Sinanodonta beringiana - (Middendorff, 1851)
Yukon Floater
Synonym(s): Anodonta beringiana Middendorf, 1851
Taxonomic Status: Accepted
Related ITIS Name(s): Anodonta beringiana Middendorff, 1851 (TSN 79931)
Unique Identifier: ELEMENT_GLOBAL.2.110545
Element Code: IMBIV04010
Informal Taxonomy: Animals, Invertebrates - Mollusks - Freshwater Mussels
 
Kingdom Phylum Class Order Family Genus
Animalia Mollusca Bivalvia Unionoida Unionidae Sinanodonta
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Concept Reference
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Concept Reference: Turgeon, D.D., J.F. Quinn, Jr., A.E. Bogan, E.V. Coan, F.G. Hochberg, W.G. Lyons, P.M. Mikkelsen, R.J. Neves, C.F.E. Roper, G. Rosenberg, B. Roth, A. Scheltema, F.G. Thompson, M. Vecchione, and J.D. Williams. 1998. Common and scientific names of aquatic invertebrates from the United States and Canada: Mollusks. 2nd Edition. American Fisheries Society Special Publication 26, Bethesda, Maryland: 526 pp.
Concept Reference Code: B98TUR01EHUS
Name Used in Concept Reference: Anodonta beringiana
Taxonomic Comments: In a phylogenetic analysis of western North American Anodonta, Chong et al. (2008) found A. beringiana to be more closely related to the Asian species Sinanodonta woodiana than to North American species. Based on this evidence, Williams et al. (2017) reassign A. beringiana to Sinanodonta.

Recently, Zanatta et al. (2007) supported the monophyly of both Pyganodon and Utterbackia using mutation coding of allozyme data, but also resolved the Eurasian Anodonta cygnea to Pyganodon, Utterbackia, and North American Anodonta; indicating futher phylogenetic analysis of the Anodontinae is required including both North American and Eurasian species. In a phylogenetic analysis of western North American Anodonta using topotypic material as was available, Chong et al. (2008) found three deeply divided lineages: one clade including Anodonta oregonensis and Anodonta kennerlyi, one clade including Anodonta californiensis and Anodonta nuttalliana, and one clade including Anodonta beringiana. Chong et al. (2008) further found that A. beringiana is more closely allied with the Asian Anodonta woodiana than either of the other two western North American clades.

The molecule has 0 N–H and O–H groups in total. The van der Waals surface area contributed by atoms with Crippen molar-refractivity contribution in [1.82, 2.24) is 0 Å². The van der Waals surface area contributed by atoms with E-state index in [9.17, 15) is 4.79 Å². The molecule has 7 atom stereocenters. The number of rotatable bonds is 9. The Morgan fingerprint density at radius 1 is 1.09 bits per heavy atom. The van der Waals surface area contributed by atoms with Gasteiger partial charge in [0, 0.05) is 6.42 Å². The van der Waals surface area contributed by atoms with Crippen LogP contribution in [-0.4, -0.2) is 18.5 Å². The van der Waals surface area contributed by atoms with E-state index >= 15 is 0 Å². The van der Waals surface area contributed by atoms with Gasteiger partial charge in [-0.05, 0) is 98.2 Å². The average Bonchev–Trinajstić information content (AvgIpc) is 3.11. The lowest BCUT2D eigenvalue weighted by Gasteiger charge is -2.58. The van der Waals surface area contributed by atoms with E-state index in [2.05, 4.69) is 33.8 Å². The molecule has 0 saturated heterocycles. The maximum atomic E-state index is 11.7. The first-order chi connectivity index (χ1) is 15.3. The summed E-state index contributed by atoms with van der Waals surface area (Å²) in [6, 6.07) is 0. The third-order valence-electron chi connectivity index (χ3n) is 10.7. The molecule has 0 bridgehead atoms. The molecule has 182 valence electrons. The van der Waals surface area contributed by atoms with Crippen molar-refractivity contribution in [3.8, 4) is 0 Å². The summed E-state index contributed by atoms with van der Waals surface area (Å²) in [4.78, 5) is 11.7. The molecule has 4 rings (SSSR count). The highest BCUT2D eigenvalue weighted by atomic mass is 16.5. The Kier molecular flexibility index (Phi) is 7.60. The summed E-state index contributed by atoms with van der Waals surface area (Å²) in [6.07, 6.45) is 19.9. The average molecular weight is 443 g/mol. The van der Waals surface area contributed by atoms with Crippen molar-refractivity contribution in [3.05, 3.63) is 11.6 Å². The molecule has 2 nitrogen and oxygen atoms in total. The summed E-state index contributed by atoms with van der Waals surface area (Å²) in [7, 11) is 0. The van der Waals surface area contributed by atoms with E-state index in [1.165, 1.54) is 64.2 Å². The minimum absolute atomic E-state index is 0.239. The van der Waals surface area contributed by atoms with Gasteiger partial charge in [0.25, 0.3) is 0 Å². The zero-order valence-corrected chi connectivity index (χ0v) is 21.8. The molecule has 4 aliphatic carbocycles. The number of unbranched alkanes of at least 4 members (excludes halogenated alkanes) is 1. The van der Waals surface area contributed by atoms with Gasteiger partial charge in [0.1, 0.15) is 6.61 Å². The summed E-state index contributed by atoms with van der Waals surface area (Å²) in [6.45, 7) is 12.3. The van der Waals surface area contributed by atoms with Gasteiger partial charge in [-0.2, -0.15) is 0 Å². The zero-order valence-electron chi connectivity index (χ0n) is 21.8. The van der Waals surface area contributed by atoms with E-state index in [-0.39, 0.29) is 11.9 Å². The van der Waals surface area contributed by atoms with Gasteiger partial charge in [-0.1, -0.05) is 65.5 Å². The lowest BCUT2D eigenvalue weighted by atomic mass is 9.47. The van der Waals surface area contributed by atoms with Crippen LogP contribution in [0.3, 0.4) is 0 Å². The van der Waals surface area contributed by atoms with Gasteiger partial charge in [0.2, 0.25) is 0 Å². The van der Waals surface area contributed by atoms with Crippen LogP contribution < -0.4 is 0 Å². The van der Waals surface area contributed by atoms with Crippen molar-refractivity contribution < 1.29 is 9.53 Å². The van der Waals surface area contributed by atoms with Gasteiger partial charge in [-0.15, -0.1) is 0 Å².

Conservation Status
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NatureServe Status

Global Status: G4
Global Status Last Reviewed: 24May2007
Global Status Last Changed: 18Feb1987
Rounded Global Status: G4 - Apparently Secure
Reasons: Despite serious questions with the current status of the western North American Anodonta species, Anodonta beringiana is probably the most stable of western Anodonta because of its northern distribution with little human disturbance in its wide range. When found this species is often very abundant and appears to be secure.
Nation: United States
National Status: N4 (16Jul1998)
Nation: Canada
National Status: N1N3 (01Aug2017)

U.S. & Canada State/Province Status